December 20, 2017
4 minute read
Given the complexity of modern information technology, assessing cyber risk can quickly become overwhelming. One of the most pragmatic guides comes from the Center for Internet Security (CIS). While CIS provides a comprehensive list of twenty controls, they also provide guidance on the critical steps that "eliminate the vast majority of your organisation's vulnerabilities." These controls are the foundation of any cyber resilience platform and at the center of UpGuard's capabilities.
The most best cyber resilience project is the one you actually do. Here is what you should think about first to make improvements today.
Objective: "Actively manage (inventory, track, and correct) all hardware devices on the network so that only authorized devices are given access, and unauthorized and unmanaged devices are found and prevented from gaining access."
What to do: UpGuard offers several options to discover the assets on your network and verify that they belong there. For organizations using Active Directory or cloud hosting like AWS or Azure, UpGuard can connect to your account, retrieve a list of all assets, and provide information about operating system and applications to determine if they should be shut down. To gain full visibility of the assets on your network, UpGuard also offers network discovery. UpGuard retrieves a list of all IP addresses that have communicated with your managed assets, then fills in gaps in the IP ranges with ping tests. If the discovered devices use credentials you know, you can start monitoring them for unauthorized software right away. If you don't have credentials to manage them then they may not belong on your network.
2) Inventory of Authorized and Unauthorized Software
Objective: "Actively manage (inventory, track, and correct) all software on the network so that only authorized software is installed and can execute, and that unauthorized and unmanaged software is found and prevented from installation or execution."
What to do: All of the configuration items scanned by UpGuard are indexed for searching. That means finding unauthorized software just requires typing in its name. For example, Java and Internet Explorer are two packages I need to keep an eye on. After discovering risky, unpatched software, I would create a policy blacklisting it so that I will be notified in the future if it is installed again. UpGuard provides both an inventory of what is really on my systems and the capabilities to mark it as authorized or unauthorized.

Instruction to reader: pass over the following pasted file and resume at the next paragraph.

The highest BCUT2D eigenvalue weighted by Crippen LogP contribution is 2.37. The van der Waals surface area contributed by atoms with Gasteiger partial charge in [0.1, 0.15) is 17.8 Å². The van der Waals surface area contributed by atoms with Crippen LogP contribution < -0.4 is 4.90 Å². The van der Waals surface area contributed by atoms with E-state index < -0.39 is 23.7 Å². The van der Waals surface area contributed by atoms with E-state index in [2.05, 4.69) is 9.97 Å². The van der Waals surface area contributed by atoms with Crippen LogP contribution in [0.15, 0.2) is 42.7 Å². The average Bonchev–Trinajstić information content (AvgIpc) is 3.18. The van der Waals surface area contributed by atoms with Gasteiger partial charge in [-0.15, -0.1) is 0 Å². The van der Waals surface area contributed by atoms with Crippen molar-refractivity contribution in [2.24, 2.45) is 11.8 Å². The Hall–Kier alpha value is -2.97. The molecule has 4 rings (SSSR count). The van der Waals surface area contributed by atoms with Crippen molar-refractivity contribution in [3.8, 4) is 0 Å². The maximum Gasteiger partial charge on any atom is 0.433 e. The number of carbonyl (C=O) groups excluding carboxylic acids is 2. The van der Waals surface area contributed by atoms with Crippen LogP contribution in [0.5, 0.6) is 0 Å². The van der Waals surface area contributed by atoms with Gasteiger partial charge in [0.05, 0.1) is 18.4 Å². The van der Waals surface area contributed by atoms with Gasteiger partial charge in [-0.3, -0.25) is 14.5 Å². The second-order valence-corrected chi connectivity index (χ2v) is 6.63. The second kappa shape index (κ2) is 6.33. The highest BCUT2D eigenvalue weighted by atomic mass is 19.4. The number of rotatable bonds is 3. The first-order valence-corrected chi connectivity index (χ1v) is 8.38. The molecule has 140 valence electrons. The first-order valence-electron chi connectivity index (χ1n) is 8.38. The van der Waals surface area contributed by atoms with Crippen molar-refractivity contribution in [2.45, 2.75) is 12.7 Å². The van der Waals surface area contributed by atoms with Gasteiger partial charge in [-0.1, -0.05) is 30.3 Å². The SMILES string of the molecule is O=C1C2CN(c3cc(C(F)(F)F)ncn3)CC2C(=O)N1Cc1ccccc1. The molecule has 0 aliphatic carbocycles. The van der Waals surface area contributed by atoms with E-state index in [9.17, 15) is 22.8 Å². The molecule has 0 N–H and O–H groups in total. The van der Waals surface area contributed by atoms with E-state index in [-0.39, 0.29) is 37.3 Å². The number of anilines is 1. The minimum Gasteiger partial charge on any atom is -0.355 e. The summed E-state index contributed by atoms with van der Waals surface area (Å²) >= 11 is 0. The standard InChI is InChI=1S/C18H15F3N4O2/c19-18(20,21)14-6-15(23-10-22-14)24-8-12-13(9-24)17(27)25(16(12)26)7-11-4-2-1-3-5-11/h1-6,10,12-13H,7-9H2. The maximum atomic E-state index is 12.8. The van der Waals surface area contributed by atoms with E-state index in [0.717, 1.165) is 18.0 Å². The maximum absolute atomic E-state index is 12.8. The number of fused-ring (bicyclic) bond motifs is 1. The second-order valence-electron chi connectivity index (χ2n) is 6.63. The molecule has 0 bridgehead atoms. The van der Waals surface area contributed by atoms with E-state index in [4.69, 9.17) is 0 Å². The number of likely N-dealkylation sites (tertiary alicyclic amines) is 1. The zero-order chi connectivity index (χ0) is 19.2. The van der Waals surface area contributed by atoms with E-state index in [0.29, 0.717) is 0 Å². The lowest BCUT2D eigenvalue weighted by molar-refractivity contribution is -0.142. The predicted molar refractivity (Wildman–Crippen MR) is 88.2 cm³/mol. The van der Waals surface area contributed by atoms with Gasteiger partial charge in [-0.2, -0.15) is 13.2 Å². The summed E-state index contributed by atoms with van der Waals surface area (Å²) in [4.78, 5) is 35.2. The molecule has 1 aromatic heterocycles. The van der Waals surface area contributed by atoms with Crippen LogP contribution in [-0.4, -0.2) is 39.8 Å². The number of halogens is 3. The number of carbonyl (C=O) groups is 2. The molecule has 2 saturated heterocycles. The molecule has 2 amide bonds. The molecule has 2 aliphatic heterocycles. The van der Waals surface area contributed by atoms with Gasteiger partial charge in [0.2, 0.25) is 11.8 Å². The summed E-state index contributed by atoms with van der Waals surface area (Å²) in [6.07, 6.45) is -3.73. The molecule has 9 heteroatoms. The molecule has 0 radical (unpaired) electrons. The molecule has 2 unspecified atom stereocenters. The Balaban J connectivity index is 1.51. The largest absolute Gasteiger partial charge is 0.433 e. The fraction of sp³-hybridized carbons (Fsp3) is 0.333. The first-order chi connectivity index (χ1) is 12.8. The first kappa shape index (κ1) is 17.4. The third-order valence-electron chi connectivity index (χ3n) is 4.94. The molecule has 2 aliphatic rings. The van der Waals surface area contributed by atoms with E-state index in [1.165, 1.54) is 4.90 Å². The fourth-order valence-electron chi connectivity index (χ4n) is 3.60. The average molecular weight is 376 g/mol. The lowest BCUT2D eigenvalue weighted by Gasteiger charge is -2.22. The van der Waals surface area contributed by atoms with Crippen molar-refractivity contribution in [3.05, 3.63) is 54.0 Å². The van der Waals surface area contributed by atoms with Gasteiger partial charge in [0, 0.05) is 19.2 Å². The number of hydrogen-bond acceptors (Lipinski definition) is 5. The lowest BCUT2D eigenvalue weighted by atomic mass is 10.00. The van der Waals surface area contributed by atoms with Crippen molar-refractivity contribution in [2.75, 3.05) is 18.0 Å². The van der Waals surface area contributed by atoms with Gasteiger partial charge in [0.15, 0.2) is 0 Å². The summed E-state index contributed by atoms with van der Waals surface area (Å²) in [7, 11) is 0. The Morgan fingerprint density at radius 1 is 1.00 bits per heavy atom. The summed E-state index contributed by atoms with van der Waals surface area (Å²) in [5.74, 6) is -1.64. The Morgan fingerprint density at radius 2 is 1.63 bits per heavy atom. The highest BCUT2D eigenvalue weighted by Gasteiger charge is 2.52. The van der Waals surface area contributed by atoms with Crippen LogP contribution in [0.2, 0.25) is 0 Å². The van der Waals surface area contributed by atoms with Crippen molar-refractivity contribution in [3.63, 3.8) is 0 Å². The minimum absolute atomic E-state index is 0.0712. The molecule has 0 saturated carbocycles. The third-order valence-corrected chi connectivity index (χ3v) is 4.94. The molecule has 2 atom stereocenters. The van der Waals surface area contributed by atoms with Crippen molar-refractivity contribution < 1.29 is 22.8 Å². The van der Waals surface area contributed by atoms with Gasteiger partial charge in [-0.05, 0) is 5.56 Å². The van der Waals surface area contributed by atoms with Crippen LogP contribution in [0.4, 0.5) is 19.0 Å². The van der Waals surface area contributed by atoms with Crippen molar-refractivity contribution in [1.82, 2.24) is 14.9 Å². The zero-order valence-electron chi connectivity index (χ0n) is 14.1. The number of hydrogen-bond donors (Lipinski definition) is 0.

Objective: "Establish, implement, and actively manage (track, report on, correct) the security configuration of laptops, servers, and workstations using a rigorous configuration management and change control process in order to prevent attackers from exploiting vulnerable services and settings."
After I know what I have through UpGuard's searchable inventory, it's time to start configuring it securely. Some packages, like Java 7, simply shouldn't be there. For these I create a test where the desired state is that the configuration item is not present. For my Windows machines, I similarly create simple tests ensuring that the latest hotfixes are installed. UpGuard can also test for other common configurations: ensuring that packages are present and are at or above a a secure version; confirming that only necessary ports are open and that risky ports are closed; testing the expiration date for certificates and domains so they don't lapse; and inspecting the contents of configuration files for secure settings.
Objective: "Continuously acquire, assess, and take action on new information in order to identify vulnerabilities, remediate, and minimize the window of opportunity for attackers."
What to do: UpGuard comes with a vulnerability scanner using public vulnerability definitions formerly maintained by MITRE and now by CIS. The vulnerability library tests for tens of thousands of vulnerabilities. How you scan your environment is configurable to match your remediation plan: you can look for all vulnerabilities ever or filter by severity.
Objective: "The processes and tools used to track/control/prevent/correct the use, assignment, and configuration of administrative privileges on computers, networks, and applications."
What to do: Detecting users and groups is part of the default UpGuard baseline scan, so you always have a full audit trail on access privileges. Additionally, the baseline scans allow for comparisons between nodes to ensure that you are in a consistent state. Without automated access control audits, configuration drift in administrative privileges leads to security gaps. With UpGuard, those existing risks can be found quickly and remediated. Future changes to administrative privileges will be visible to your risk management team.